MO designed the studies and participated in the execution of the studies. He also analyzed the data. BR, LB and HM all participated in the animal phase of the study and assisted in data analysis. NA performed the analysis of plasma substance P and cortisol. MEO prepared the manuscript and all authors contributed to, read and approved the final manuscript.
BR, LB, HM and NA have no competing interests that could inappropriately have influenced or biased the content of the paper. MO is an employee of Alberta Veterinary Laboratories, the manufacturer of Meloxicam Oral Suspension.
Consent for publication
Ethics approval and consent to participate
The study was conducted in compliance with the guidelines of the Canadian Council on Animal Care after the appropriate review by the Alberta Agriculture Animal Care and Use Committee (Airdrie). The owner of the animals provided written consent to use the animals in the study.
Open AccessThis article is distributed under the terms of the Creative Commons Attribution 4.0 International License (http://creativecommons.org/licenses/by/4.0/), which permits unrestricted use, distribution, and reproduction in any medium, provided you give appropriate credit to the original author(s) and the source, provide a link to the Creative Commons license, and indicate if changes were made. The Creative Commons Public Domain Dedication waiver (http://creativecommons.org/publicdomain/zero/1.0/) applies to the data made available in this article, unless otherwise stated.
- Fisher AD, Knight TW, Cosgrove GP. Effects of surgical or banding castration on stress responses and behavior of bulls. Aust Vet J. 2001;79:279–84.View ArticlePubMedGoogle Scholar
- González LA, Schwartzkopf-Genswein KS, Caulkett NA, Janzen E, McAllister TA, Fierheller E, Schaefer AL, Haley DB, Stookey JM, Hendrick S. Pain mitigation after band castration of beef calves and its effects on performance, behavior, Escherichia coli, and salivary cortisol. J Anim Sci. 2010;88:802–10.View ArticlePubMedGoogle Scholar
- Coetzee JF. A review of pain assessment techniques and pharmacological approaches to pain relief after bovine castration: Practical implications for cattle production within the United States. Appl Anim Behav Sci. 2011;135:192–213.View ArticleGoogle Scholar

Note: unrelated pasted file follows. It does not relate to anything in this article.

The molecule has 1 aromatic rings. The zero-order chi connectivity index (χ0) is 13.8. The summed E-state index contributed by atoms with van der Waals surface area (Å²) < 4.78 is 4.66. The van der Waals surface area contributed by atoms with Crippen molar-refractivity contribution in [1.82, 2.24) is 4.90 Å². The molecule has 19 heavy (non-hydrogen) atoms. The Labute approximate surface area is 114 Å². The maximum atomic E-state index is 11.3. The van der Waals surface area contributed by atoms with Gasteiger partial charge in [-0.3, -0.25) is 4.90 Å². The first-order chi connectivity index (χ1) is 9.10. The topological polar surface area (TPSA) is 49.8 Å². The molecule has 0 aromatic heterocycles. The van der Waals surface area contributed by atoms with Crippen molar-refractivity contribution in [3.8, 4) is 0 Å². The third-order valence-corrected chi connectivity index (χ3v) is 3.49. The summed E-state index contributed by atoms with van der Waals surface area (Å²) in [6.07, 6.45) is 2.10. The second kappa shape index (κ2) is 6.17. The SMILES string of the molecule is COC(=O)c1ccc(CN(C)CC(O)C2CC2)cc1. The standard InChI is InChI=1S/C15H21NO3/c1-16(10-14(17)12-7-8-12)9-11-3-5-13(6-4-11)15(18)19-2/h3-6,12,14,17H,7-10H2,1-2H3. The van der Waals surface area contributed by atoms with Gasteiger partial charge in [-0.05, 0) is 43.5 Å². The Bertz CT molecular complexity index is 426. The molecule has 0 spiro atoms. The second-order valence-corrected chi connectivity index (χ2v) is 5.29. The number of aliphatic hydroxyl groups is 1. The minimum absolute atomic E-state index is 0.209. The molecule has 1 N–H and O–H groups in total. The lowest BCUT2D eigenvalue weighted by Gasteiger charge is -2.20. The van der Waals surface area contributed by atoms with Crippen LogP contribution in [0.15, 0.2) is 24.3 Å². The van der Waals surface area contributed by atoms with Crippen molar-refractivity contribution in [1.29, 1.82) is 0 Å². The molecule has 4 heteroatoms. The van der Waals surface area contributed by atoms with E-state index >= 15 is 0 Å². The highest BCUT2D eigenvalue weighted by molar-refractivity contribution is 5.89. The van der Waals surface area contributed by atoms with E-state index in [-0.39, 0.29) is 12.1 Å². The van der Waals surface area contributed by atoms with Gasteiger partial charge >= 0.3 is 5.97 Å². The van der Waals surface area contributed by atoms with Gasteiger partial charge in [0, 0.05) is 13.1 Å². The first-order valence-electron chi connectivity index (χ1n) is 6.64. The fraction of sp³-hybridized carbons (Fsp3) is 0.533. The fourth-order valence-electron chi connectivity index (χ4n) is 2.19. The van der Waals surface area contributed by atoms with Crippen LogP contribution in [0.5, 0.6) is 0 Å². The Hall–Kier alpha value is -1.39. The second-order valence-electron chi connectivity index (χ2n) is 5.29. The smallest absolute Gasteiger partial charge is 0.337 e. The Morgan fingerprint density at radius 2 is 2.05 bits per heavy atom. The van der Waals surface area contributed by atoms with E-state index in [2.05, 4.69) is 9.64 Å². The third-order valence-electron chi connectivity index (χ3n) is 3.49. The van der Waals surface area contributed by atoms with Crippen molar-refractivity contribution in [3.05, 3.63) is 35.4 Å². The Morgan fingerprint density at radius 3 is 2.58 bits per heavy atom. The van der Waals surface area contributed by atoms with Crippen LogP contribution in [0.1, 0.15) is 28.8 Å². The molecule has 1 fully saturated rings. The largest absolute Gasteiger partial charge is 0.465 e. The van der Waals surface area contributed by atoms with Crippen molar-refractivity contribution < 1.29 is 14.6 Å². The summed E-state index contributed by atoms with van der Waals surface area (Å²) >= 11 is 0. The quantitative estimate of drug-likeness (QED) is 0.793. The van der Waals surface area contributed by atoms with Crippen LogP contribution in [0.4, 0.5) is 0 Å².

- Coetzee JF. Assessment and management of pain associated with castration in cattle. Vet Clin Food Anim. 2013;29:75–101.View ArticleGoogle Scholar
- Stafford KJ Mellor DJ. The welfare significance of the castration of cattle: a review. NZ Vet J. 2005;53:271–8.View ArticleGoogle Scholar
- Heinrich A, Duffield TF, Lissemore KD, Millman ST. The effect of meloxicam on behavior and pain sensitivity of dairy calves following cautery dehorning with a local anesthetic. J Dairy Sci. 2010;93:2450–7.View ArticlePubMedGoogle Scholar
- Heinrich A, Duffield TF, Lissemore KD, Squires EJ, Millman ST. The impact of meloxicam on postsurgical stress associated with cautery dehorning. J Dairy Sci. 2009;92:540–7.View ArticlePubMedGoogle Scholar
- Coetzee JF, KuKanich B, Mosher R, Allen PS. Pharmacokinetics of Intravenous and Oral Meloxicam in Ruminant Calves. Vet Ther. 2009;10(4):E1–8.PubMedGoogle Scholar
- Tegeder I, Pfeilschifter J, Geisslinger G. Cyclooxygenase-independent actions of cyclooxygenase inhibitors. FASEB J. 2001;15:2057–72.View ArticlePubMedGoogle Scholar
- Beretta C, Garavaglia G, Cavalli M. COX-1 and COX-2 inhibition in horse blood by phenylbutazone, flunixin, carprofen and meloxicam: An in vitro analysis. Pharmacol Res. 2005;52:302–6.View ArticlePubMedGoogle Scholar
- McGowan JE, Burke CR, Jago JG. Validation of technology of objectively measuring behavior in diary cows and its application for estrous detection. Proceedings New Zealand Soc Animal Production. 2007;67:136–42.Google Scholar
- Schwartzkopf-Gerswin KS, Booth-McLean ME, McAllister TA, Mears GJ. Physiological and behavioral changes in Holstein calves during and after dehorning or castration. Can J Anim Sci. 2005;85:131–8.View ArticleGoogle Scholar
- Lay DC, Friend TH, Grissom KK, Jenkins OC. Behavioral and physiological effects of freeze or hot iron branding on crossbred cattle. J Anim Sci. 1992;70:330–6.PubMedGoogle Scholar
- Coetzee JK, Mosher RA, KuKanich B, Gehring R, Robert B, Reinbold JB, White BJ. Pharmacokinetics and effect of intravenous meloxicam in weaned Holstein calves following scoop dehorning without local anesthesia. BMC Vet Res. 2012;8:153. http://www.biomedcentral.com/1746-6148/8/153.View ArticlePubMedPubMed CentralGoogle Scholar
- Chase CC, Larsen RE, Randel RD, Hammond AC, Adams EL. Plasma cortisol and white blood cell responses in different breeds of bulls: a comparison of two methods of castration. J Anim Sci. 1995;73:975–80.PubMedGoogle Scholar
- Stafford KJ, Mellor DJ, Todd SE, Bruce RA, Ward RN. Effects of local anesthesia or local anesthesia plus a NSAID on the acute cortisol response of calves to five different methods of castration. Res Vet Sci. 2002;73:61–70.View ArticlePubMedGoogle Scholar
- Coetzee JF, Lubbers BV, Toerber SE, Gehring R, Thomson DU, White BJ, Apley MD. Plasma concentrations of substance P and cortisol in beef calves after castration or simulated castration. Am J Vet Res. 2008;69:751–62.View ArticlePubMedGoogle Scholar
- Theurer ME, White BJ, Coetzee JF, Edwards LN, Mosher RA, Cull CA: Assessment of behavioral changes associated with oral meloxicam administration at time of dehorning in calves using remote triangulation device and accelerometers. BMC Vet Res. 2012;8:48. http://www.biomedcentral.com/1746-6148/8/48.
- Laven R, Chambers P, Stafford K. Using non-steroidal anti-inflammatory drugs around calving: Maximizing comfort, productivity and fertility. Vet J. 2012;192:8–12.View ArticlePubMedGoogle Scholar
- Smith GW, Davis JL, Tell LA, Webb AI, Riviere JE. Extra label use of nonsteroidal anti-inflammatory drugs in cattle. J Am Vet Med Assoc. 2008;232:697–701.View ArticlePubMedGoogle Scholar
- Olson ME, Fierheller E, Burwash L, Ralston B, Schatz C, Matheson-Bird H. The efficacy of Meloxicam oral suspension for controlling pain and inflammation after castration in horses. J Equine Vet Sci. 2015;35:724–30.View ArticleGoogle Scholar